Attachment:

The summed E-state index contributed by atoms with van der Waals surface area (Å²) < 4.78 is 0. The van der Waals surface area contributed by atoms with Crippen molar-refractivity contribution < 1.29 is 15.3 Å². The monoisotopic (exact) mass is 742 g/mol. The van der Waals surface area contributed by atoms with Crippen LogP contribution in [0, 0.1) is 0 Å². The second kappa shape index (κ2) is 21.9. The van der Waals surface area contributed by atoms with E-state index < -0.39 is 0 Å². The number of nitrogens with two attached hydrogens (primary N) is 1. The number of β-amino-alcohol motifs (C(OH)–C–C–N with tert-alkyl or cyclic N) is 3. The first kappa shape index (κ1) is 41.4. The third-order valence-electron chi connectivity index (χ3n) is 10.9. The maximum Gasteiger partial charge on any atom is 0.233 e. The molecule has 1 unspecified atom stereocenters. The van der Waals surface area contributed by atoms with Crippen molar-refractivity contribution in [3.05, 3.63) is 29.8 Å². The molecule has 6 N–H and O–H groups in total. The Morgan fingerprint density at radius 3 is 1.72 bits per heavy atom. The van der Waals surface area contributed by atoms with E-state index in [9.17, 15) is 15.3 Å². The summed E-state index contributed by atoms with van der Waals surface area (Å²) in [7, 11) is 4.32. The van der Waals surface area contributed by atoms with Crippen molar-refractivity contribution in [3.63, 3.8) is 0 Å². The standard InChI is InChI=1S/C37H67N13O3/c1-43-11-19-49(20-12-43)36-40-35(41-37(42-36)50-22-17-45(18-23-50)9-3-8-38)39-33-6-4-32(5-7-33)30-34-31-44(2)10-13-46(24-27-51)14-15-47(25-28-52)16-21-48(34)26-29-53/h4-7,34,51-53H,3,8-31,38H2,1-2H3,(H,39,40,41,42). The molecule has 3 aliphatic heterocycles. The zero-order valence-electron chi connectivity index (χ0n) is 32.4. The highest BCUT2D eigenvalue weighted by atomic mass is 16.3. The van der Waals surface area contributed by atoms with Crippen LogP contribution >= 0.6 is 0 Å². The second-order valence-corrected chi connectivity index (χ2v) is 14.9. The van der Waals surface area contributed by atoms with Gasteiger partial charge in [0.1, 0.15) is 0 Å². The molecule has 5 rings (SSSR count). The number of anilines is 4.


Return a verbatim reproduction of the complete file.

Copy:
The summed E-state index contributed by atoms with van der Waals surface area (Å²) < 4.78 is 0. The van der Waals surface area contributed by atoms with Crippen molar-refractivity contribution < 1.29 is 15.3 Å². The monoisotopic (exact) mass is 742 g/mol. The van der Waals surface area contributed by atoms with Crippen LogP contribution in [0, 0.1) is 0 Å². The second kappa shape index (κ2) is 21.9. The van der Waals surface area contributed by atoms with E-state index < -0.39 is 0 Å². The number of nitrogens with two attached hydrogens (primary N) is 1. The number of β-amino-alcohol motifs (C(OH)–C–C–N with tert-alkyl or cyclic N) is 3. The first kappa shape index (κ1) is 41.4. The third-order valence-electron chi connectivity index (χ3n) is 10.9. The maximum Gasteiger partial charge on any atom is 0.233 e. The molecule has 1 unspecified atom stereocenters. The van der Waals surface area contributed by atoms with Crippen molar-refractivity contribution in [3.05, 3.63) is 29.8 Å². The molecule has 6 N–H and O–H groups in total. The Morgan fingerprint density at radius 3 is 1.72 bits per heavy atom. The van der Waals surface area contributed by atoms with E-state index in [9.17, 15) is 15.3 Å². The summed E-state index contributed by atoms with van der Waals surface area (Å²) in [7, 11) is 4.32. The van der Waals surface area contributed by atoms with Crippen molar-refractivity contribution in [3.63, 3.8) is 0 Å². The standard InChI is InChI=1S/C37H67N13O3/c1-43-11-19-49(20-12-43)36-40-35(41-37(42-36)50-22-17-45(18-23-50)9-3-8-38)39-33-6-4-32(5-7-33)30-34-31-44(2)10-13-46(24-27-51)14-15-47(25-28-52)16-21-48(34)26-29-53/h4-7,34,51-53H,3,8-31,38H2,1-2H3,(H,39,40,41,42). The molecule has 3 aliphatic heterocycles. The zero-order valence-electron chi connectivity index (χ0n) is 32.4. The highest BCUT2D eigenvalue weighted by atomic mass is 16.3. The van der Waals surface area contributed by atoms with Crippen LogP contribution >= 0.6 is 0 Å². The second-order valence-corrected chi connectivity index (χ2v) is 14.9. The van der Waals surface area contributed by atoms with Gasteiger partial charge in [0.1, 0.15) is 0 Å². The molecule has 5 rings (SSSR count). The number of anilines is 4.